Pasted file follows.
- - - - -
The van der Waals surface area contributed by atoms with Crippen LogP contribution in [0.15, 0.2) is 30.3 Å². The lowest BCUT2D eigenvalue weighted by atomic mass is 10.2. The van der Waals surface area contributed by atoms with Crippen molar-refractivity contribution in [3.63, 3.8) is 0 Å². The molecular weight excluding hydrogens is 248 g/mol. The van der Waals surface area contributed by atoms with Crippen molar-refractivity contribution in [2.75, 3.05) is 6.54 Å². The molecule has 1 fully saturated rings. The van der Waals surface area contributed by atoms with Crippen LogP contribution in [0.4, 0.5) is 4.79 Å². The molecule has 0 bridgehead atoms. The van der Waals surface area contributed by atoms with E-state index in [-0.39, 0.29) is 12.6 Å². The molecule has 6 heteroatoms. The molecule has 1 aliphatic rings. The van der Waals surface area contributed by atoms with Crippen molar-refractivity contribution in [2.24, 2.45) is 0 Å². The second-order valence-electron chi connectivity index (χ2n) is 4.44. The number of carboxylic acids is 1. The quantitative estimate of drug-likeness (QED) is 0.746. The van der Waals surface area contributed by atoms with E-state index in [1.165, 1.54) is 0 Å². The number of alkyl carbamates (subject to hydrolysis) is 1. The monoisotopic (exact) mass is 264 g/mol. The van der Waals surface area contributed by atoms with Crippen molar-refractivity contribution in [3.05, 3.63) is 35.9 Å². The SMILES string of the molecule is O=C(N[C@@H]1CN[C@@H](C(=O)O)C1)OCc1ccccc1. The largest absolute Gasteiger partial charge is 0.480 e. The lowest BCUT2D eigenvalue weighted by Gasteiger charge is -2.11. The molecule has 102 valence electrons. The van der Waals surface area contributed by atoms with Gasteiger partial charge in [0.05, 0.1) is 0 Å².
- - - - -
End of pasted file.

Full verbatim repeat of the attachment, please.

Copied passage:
The van der Waals surface area contributed by atoms with Crippen LogP contribution in [0.15, 0.2) is 30.3 Å². The lowest BCUT2D eigenvalue weighted by atomic mass is 10.2. The van der Waals surface area contributed by atoms with Crippen molar-refractivity contribution in [3.63, 3.8) is 0 Å². The molecular weight excluding hydrogens is 248 g/mol. The van der Waals surface area contributed by atoms with Crippen molar-refractivity contribution in [2.75, 3.05) is 6.54 Å². The molecule has 1 fully saturated rings. The van der Waals surface area contributed by atoms with Crippen LogP contribution in [0.4, 0.5) is 4.79 Å². The molecule has 0 bridgehead atoms. The van der Waals surface area contributed by atoms with E-state index in [-0.39, 0.29) is 12.6 Å². The molecule has 6 heteroatoms. The molecule has 1 aliphatic rings. The van der Waals surface area contributed by atoms with Crippen molar-refractivity contribution in [2.24, 2.45) is 0 Å². The second-order valence-electron chi connectivity index (χ2n) is 4.44. The number of carboxylic acids is 1. The quantitative estimate of drug-likeness (QED) is 0.746. The van der Waals surface area contributed by atoms with E-state index in [1.165, 1.54) is 0 Å². The number of alkyl carbamates (subject to hydrolysis) is 1. The monoisotopic (exact) mass is 264 g/mol. The van der Waals surface area contributed by atoms with Crippen molar-refractivity contribution in [3.05, 3.63) is 35.9 Å². The SMILES string of the molecule is O=C(N[C@@H]1CN[C@@H](C(=O)O)C1)OCc1ccccc1. The largest absolute Gasteiger partial charge is 0.480 e. The lowest BCUT2D eigenvalue weighted by Gasteiger charge is -2.11. The molecule has 102 valence electrons. The van der Waals surface area contributed by atoms with Gasteiger partial charge in [0.05, 0.1) is 0 Å².